Motorists traveling along Loop 820 and Airport Freeway will soon know that they are in North Richland Hills — tree-lined highways with limestone decorative features will indicate they have crossed into another community.
At least that’s what city officials hope.
The Freeway Corridor Overlay District covers 200 feet on either side of the North Richland Hills sections of Northeast Loop 820 and Airport Freeway. Under the rules, a tree must be planted every 50 feet. And the tree must be a Caddo maple, cedar elm or a Shumard, chinquapin, bur, live or Texas red oak — fast-growing trees that can survive North Texas weather.
Also, 10 shrubs must be planted per 50 feet of frontage.
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Bingo halls, most auto-related businesses, pest-control firms and self-storage buildings are among about 30 businesses now banned from moving in along the highways. Existing businesses can stay. Day care centers are banned for safety reasons, said Clayton Comstock, city senior planner.
The city wants to see office buildings, restaurants, attractive stores and other commercial properties in the area — the types of businesses that generate foot traffic.
“We’re trying to make it so the uses along the freeway are inviting,” Comstock said.
To keep a running theme, limestone walls or decorative monuments will be required when a new business moves into the overlay district, Comstock said. They play off the limestone material used to make the North Richland Hills entrance signs, he said.
The City Council voted 7-0 in a total of three separate votes Feb. 10 and Feb. 24 to approve the rules.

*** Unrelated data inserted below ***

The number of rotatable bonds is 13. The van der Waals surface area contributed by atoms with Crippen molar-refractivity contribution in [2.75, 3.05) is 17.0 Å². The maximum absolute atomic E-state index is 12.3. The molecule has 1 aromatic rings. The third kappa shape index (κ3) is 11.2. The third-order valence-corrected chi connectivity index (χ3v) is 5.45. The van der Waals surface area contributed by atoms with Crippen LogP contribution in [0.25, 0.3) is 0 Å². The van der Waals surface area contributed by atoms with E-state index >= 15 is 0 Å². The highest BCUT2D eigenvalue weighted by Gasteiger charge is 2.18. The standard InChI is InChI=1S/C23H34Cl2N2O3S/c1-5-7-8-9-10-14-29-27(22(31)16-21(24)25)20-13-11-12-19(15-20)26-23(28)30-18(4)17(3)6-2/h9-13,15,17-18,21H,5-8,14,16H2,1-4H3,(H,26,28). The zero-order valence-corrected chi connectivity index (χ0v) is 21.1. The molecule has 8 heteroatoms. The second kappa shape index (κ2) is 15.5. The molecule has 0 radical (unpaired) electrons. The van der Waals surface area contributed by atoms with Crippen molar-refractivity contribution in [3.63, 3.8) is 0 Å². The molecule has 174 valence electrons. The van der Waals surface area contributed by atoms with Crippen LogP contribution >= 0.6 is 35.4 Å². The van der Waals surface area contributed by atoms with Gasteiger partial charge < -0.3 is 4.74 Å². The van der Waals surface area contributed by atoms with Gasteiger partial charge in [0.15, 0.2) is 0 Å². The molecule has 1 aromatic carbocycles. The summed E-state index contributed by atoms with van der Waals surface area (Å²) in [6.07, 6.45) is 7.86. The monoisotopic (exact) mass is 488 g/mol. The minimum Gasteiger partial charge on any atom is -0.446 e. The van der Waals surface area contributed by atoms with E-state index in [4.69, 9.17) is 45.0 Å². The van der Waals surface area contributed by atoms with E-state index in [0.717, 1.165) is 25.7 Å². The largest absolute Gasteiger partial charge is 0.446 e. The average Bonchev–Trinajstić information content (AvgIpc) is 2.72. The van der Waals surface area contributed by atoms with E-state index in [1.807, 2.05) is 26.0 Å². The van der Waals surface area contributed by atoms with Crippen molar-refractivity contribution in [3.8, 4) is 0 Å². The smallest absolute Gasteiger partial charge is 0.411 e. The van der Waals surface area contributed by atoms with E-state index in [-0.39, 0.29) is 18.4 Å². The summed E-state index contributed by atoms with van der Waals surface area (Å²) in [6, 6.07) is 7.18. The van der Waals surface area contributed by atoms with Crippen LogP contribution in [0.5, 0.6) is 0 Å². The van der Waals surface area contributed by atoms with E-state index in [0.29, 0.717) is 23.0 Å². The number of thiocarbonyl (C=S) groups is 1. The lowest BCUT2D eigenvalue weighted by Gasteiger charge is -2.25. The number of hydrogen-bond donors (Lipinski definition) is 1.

The overlay district is driven by the expansion of Northeast Loop 820 and Airport Freeway. The Northeast Loop 820 section will be expanded from four to eight lanes. The Airport Freeway section will be expanded from six lanes to 10. The work is scheduled to be completed by the end of this year.
Overlay district violators can be fined up to $2,000 and up to $500 per day, depending on the offense. These fines are typical for zoning violations, Comstock said.
Taco Cabana, which opened in March 2013 at Rufe Snow Drive and 820, fits the ideal, with limestone walls in back, limestone covering part of the façade and several limestone square monuments about 3.5 feet high. Extensive landscaping blankets the outside.
Tony Bhuiya, who manages Applebee’s at Rufe Snow and 820, said he supports the district. He said that developing a high-end business corridor will attract customers.
“It’s a good idea, honestly, for the future,” he said. “It’s going to help.”
Some of the other owners and managers of businesses along the highway said they did not know enough about the overlay district to comment.